By Robert R. McCammon
Baal was Robert R. McCammon’s first novel. It was very much a novel of its time and would launch a brilliant writing career that would span horror, dystopia, mainstream thrillers, and historical fiction.
Baal was born of a rape. Orphaned when his parents died when he was a small child, he moves to a Catholic orphanage. There, the boy who was Jeffery Harper Raines becomes Baal. Baal launches his reign of terror and proves that he is much more than a simple boy.
Years later, Baal sets up camp in the Kuwaiti desert. Followers, rich and poor, from all over the world are drawn to him. A researcher of religious cults disappears after embarking on a quest to learn more about Baal and his followers. His professor, Dr. Virga heads to Kuwait to investigate.
Virga arrives and is greeted by the cult of Baal. They are the lowest of the low in this Third World Country. They are also oil barons and the nation’s wealthy. They have coalesced around the enigmatic figure.
Virga finally gets his audience with Baal and finds his friend has gone insane and kills himself in a fit of despair. Baal tries to attack Virga, but is unable to because of the Christian Cross Baal wears around his neck. Virga is beaten and left for dead in the desert.
He is rescued by a man named Michael. Michael has a comfortable tent set up near Baal’s camp. Michael, too, is in pursuit of Baal for reasons he will not say.
Baal and his followers decamp from the scorched wastes of Kuwait and head for the frozen tundra of Greenland. Michael and Virga follow in pursuit. Michael and professor Virga land in Greenland. There, they find the wrath that Baal and his followers unleash on a remote village. They recruit a Sherpa named Zark to help them pursue Baal as he moves toward his next target.
They travel across some of the most inhospitable land on earth until they confront Baal and his followers. There, Zark and Virga learn Michael’s true nature as they wage a cosmic battle that will determine the future of mankind.
For a first book, Baal was pretty darn good. As I said, it was a novel of its time when spiritual thrillers such as The Exorcist, Rosemary’s Baby, and The Omen were selling big. Despite plowing heavily trod ground, McCammon is careful to make sure his novel is not derivative of any of those religious thrillers.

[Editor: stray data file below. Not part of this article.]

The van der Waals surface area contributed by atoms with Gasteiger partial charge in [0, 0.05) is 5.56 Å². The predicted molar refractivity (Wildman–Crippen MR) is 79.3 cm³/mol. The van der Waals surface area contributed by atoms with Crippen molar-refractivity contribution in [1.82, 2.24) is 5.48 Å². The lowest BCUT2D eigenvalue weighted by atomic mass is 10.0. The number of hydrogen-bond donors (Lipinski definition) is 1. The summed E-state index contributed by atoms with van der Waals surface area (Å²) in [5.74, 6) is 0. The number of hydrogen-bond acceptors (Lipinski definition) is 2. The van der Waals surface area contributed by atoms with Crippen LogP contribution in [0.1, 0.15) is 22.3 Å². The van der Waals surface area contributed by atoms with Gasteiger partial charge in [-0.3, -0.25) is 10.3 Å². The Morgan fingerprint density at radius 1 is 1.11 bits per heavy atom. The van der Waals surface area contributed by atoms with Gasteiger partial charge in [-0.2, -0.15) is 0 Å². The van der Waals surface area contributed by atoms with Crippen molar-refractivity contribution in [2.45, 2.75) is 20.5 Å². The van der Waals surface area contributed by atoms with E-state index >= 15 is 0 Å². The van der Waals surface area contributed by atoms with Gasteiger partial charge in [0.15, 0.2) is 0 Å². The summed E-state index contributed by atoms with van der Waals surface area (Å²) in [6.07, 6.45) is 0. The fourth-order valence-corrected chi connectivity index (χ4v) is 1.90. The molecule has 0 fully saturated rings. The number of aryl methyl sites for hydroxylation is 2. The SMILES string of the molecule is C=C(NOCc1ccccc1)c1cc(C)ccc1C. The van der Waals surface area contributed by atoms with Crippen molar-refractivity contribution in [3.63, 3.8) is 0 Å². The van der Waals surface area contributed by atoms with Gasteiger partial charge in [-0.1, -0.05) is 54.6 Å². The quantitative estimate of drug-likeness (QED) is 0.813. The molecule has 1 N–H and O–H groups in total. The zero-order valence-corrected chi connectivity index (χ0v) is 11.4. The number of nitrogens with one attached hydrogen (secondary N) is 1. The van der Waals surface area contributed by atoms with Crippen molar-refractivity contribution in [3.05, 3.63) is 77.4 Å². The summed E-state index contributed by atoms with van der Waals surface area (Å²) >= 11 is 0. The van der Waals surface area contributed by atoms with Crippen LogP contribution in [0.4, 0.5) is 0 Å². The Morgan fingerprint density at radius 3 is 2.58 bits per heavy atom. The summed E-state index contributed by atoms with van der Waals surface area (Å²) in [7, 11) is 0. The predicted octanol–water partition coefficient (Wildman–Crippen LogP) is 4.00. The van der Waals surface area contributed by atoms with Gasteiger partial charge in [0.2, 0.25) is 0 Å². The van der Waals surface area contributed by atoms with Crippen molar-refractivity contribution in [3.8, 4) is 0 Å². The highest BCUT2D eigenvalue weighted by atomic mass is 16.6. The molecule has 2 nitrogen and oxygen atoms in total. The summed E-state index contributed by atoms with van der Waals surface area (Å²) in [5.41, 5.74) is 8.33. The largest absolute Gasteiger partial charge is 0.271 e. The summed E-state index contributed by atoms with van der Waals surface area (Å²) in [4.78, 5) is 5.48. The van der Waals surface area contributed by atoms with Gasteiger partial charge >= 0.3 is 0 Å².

As with most first novel efforts, the plot is linear. There are no subplots in play. The story is the story and it progresses from point A to point B with no deviation.
Character development is weak as well. Professor Virga’s motivation isn’t fleshed out all too well. He’s enduring the most inhospitable climates in the world and risking his life. Yet, we never get the sense that he was all that close to his missing student. His motivations after seeing his student die are not developed at all. He’s a professor of theology, but he’s no religious fanatic. His desire to kill Baal is inexplicable.
Michael is get ambiguous deliberately to disguise his true nature. However, not too long after his arrival in the story, Michael’s nature is easily discerned.
Even with these weaknesses, the book was a fun, easy read. The story was paced nicely. There were no major holes and no moments of disbelief.
It was not quite as stellar as Stephen King’s opening book, Carrie. But McCammon’s first effort is no doubt a quality book. He would later pull Baal and three other novels from publication, claiming that they were not his best efforts and he was still learning his craft. He has since relented and allowed the books to be printed.
This is a good thing. Some of the early efforts are uneven at times. But each is like Baal in that it is a solid story that has a great plot and is fun to read.
Robert McCammon would hone his craft and write some truly excellent books like Swan Song, Mine, and Speaks the Nightbird. He explores different writing genres through his career and, unlike Stephen King and other recognized masters of horror, he’s never written a bad book. That is a remarkable career accomplishment.